I have had the question asked, What do you think of this light that these men are presenting? Why, I have been presenting it to you for the last forty-five years—the matchless charms of Christ. This is what I have been trying to present before your minds.

    When Brother Waggoner brought out these ideas in Minneapolis, it was the first clear teaching on this subject from any human lips I had heard, excepting the conversations between myself and my husband. I have said to myself, It is because God has presented it to me in vision that I see it so clearly, and they cannot see it because they have never had it presented to them as I have. And when another presented it, every fiber of my heart said, Amen.

    And interestingly enough, most of her more beautiful books came after that time period, including The Desire of Ages, Steps to Christ, and Christ’s Object Lessons. Ellen White had no difficulty accepting the light they brought, while they were faithful, and refusing to accept their errors when they went off the course.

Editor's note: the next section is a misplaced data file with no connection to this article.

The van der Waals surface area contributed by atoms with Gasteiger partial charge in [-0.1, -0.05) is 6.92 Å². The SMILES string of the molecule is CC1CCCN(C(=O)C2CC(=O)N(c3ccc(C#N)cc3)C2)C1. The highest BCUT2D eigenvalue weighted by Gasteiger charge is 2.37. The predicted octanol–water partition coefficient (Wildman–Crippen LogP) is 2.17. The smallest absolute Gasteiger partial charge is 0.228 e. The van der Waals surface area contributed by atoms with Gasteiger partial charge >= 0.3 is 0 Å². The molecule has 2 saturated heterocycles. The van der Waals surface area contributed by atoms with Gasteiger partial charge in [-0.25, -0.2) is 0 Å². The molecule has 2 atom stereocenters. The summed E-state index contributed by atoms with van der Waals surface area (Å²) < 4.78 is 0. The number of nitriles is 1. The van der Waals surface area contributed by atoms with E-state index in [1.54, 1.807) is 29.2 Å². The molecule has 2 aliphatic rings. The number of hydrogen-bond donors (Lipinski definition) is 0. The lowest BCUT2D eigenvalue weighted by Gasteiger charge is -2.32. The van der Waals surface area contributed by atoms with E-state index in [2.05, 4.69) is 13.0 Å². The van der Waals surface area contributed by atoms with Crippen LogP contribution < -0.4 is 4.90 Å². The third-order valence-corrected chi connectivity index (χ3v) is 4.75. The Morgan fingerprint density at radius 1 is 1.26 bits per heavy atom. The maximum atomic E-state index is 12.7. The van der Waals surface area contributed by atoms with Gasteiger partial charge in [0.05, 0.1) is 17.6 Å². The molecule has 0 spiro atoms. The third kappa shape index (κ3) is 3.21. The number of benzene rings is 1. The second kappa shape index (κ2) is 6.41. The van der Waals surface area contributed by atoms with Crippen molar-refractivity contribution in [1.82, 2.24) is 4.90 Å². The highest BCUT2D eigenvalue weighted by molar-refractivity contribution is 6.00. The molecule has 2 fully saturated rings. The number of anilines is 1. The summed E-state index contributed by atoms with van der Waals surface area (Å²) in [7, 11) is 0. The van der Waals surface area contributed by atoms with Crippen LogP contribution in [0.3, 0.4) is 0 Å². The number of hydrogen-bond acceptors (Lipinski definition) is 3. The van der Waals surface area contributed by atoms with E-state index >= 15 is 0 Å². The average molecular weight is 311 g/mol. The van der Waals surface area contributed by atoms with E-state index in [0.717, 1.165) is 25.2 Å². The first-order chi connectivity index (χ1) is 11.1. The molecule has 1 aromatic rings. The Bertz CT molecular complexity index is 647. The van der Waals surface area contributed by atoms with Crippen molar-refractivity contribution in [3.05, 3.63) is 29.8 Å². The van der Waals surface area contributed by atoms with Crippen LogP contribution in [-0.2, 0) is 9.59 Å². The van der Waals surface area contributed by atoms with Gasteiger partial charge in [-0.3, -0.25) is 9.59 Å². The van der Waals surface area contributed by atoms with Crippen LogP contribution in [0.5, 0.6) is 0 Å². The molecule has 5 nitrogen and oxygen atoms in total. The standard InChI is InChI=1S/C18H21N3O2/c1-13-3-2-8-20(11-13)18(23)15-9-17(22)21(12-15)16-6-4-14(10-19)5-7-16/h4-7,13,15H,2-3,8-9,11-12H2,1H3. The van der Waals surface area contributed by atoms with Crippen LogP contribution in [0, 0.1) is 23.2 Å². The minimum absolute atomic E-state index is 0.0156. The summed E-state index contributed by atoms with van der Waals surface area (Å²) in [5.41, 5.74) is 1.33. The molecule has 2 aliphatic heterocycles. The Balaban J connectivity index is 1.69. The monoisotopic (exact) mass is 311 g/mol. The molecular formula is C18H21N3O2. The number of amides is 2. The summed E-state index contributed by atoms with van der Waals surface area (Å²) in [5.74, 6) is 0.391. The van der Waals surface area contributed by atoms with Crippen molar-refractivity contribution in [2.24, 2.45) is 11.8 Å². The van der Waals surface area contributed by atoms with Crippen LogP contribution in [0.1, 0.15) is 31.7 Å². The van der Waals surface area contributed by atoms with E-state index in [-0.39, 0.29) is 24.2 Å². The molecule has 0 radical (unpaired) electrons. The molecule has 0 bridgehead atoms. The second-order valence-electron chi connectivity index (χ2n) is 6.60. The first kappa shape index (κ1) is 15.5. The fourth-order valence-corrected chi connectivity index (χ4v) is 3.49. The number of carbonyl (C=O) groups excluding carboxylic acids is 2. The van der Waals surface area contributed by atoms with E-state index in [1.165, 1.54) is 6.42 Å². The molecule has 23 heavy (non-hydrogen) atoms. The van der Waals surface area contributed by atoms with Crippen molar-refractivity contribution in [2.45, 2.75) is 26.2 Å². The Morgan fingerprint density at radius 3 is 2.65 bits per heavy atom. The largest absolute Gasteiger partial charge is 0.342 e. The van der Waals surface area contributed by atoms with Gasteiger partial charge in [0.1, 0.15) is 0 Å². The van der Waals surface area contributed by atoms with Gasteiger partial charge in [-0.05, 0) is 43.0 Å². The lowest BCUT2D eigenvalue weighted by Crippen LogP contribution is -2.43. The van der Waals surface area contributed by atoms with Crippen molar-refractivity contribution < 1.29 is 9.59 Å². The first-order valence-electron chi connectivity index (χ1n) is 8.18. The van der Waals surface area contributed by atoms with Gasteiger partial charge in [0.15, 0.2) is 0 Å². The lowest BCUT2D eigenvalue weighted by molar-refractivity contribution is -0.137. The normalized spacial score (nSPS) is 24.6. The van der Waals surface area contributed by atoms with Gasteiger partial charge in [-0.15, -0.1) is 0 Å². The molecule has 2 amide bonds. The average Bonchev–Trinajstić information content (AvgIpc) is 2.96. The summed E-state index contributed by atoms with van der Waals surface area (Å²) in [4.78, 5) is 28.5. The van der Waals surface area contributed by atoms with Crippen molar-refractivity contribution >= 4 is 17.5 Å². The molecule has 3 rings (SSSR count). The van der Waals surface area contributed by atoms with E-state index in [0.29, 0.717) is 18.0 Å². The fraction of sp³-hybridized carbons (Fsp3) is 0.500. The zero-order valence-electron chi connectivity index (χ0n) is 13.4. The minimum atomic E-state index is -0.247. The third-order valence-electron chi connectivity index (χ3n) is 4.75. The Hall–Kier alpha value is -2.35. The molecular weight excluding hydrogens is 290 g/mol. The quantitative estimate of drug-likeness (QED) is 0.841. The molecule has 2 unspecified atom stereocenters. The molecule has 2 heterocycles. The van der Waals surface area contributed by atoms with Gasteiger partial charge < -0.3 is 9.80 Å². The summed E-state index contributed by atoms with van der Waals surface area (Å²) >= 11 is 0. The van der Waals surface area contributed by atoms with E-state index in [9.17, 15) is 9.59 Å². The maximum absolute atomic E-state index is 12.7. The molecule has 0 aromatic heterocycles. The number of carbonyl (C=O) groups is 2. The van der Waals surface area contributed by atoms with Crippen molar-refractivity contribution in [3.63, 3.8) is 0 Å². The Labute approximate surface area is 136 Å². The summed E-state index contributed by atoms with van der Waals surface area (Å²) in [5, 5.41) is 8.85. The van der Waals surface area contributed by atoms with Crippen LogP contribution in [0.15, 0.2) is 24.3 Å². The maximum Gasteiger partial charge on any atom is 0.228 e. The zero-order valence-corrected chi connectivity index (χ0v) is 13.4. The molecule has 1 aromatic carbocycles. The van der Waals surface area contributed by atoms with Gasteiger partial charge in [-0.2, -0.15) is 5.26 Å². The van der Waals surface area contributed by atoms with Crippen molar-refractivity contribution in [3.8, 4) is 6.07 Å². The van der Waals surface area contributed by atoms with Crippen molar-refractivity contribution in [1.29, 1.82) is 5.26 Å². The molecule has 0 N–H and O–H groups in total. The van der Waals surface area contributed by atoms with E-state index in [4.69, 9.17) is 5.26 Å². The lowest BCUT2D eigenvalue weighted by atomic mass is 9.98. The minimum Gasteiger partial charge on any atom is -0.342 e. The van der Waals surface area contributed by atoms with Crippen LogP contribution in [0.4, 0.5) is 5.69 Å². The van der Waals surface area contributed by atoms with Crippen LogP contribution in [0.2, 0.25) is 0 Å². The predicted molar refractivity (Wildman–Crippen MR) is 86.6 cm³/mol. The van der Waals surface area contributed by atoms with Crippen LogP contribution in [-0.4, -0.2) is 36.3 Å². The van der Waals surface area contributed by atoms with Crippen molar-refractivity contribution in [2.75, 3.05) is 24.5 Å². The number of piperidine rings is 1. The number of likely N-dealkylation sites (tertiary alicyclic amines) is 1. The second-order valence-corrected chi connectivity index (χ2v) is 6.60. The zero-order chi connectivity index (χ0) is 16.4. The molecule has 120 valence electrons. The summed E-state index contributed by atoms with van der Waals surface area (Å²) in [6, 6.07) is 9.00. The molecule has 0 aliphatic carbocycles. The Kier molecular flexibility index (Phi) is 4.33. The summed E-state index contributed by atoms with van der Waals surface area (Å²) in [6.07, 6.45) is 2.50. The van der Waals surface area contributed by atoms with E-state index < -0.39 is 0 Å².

So, you would think, that if others were moved by the same Spirit of the Lord that moved Ellen White, they also would be greatly blessed and helped by that message (assuming that we confine ourselves to their writings during the time of their faithful service, which really covers most of the writings that we have from these two men). But surprisingly, this is not usually the case.